First Taiwan-based movie by Chinese vet Yonfan is more a film with its roots in the anti-Communist era. Prince of Tears painstakingly recreates the feel of the early 1950s, and especially the convivial atmosphere and what it must have felt to grow up with the poverty and hardship of that era. The rest of the story centers on this one family of four who live in a military compound. Beyond one scene showing executions, the full horror of the white terror is never shown; it seems more of a dramatic device to remove and insert characters at will.
It’s good that Yonfan is able to tell a story that has such an ugly period in Taiwan’s history as its background because Prince of Tears isn’t necessarily a good movie. Moreso, it is an important movie. To some, Prince Of Tears might seem overly dramatic. But, to those who are familiar with Chinese culture, the film might ring true. Some of the most interesting footage is the documentary material — recordings, film and photos — that plays at the opening of the film and accompanies the credits at the end. Ultimately, Prince of Tears is about the quality of friendship and its obligations and pitfalls. Their lives and loves intertwine until everything erupts in a rhapsody.
Whether all this makes real sense or not is up to the audience’s tolerance, and for me, personally speaking, I thought this was a powerful ride. The innocence of the two young girls clashes with the hard realities of adult life in an increasingly paranoid Taiwan as Yonfan masterly weaves together the various plot strands. To top if off, the ambiguous lesbian relationship caused this film to get slapped with an NC-16 rating. Also, it should go without saying that this film is gorgeous to look at, whoever was in charge of finding the settings and colors is a genius.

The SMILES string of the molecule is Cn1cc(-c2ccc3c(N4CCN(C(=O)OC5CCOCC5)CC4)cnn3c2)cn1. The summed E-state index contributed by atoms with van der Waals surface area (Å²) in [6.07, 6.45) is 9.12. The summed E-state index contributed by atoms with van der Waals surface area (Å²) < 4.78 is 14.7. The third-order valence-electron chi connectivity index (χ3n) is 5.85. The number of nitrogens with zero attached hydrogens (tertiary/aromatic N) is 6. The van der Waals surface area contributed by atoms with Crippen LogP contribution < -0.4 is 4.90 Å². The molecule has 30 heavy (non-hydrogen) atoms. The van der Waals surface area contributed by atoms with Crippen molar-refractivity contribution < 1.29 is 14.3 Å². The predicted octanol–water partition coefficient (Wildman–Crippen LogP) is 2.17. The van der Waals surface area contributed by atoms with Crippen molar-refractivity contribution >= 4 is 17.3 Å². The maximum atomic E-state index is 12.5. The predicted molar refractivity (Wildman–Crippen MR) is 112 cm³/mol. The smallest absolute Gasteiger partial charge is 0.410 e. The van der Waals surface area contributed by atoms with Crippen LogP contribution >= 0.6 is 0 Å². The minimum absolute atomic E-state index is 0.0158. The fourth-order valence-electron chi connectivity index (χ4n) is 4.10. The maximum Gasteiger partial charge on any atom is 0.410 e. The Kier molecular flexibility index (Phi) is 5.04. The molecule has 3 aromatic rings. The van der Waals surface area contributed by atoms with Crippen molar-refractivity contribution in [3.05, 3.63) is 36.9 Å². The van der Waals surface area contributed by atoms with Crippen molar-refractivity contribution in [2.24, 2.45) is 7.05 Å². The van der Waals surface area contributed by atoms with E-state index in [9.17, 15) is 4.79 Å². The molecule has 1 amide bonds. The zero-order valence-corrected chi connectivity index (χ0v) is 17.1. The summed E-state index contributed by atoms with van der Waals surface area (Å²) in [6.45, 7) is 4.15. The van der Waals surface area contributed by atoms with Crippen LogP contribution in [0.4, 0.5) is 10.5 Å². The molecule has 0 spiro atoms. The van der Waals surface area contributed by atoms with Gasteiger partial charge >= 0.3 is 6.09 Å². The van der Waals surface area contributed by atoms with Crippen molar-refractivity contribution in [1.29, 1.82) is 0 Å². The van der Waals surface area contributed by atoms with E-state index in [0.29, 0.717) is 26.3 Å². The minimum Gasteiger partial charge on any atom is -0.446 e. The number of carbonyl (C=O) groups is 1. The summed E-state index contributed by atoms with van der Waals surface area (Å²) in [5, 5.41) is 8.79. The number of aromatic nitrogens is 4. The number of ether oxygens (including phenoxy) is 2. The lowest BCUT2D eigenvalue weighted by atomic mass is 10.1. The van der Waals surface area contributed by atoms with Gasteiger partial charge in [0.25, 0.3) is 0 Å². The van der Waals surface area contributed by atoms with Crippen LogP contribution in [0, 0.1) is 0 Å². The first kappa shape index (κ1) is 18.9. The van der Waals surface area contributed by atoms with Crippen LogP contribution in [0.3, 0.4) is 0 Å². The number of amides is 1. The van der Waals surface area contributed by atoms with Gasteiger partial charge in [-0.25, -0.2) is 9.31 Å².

Without prior acting experience, Zhu is relatively skillful playing a submissive wife and bringing out complex emotions. It is a heavy role to take on and I think she did a believable job. As more a tale of personal betrayal than a depiction of a nation going through turmoil, the film might travel reasonably well in Asia but I’m quite sure Western audiences might write this film off and it will probably be forgotten about. Shame, as this is a very important film that could open up a lot of eyes in the States and give a preview to how these people live and act as a product of their environment. This thought-provoking movie is full of emotional exploration. Thumbs up!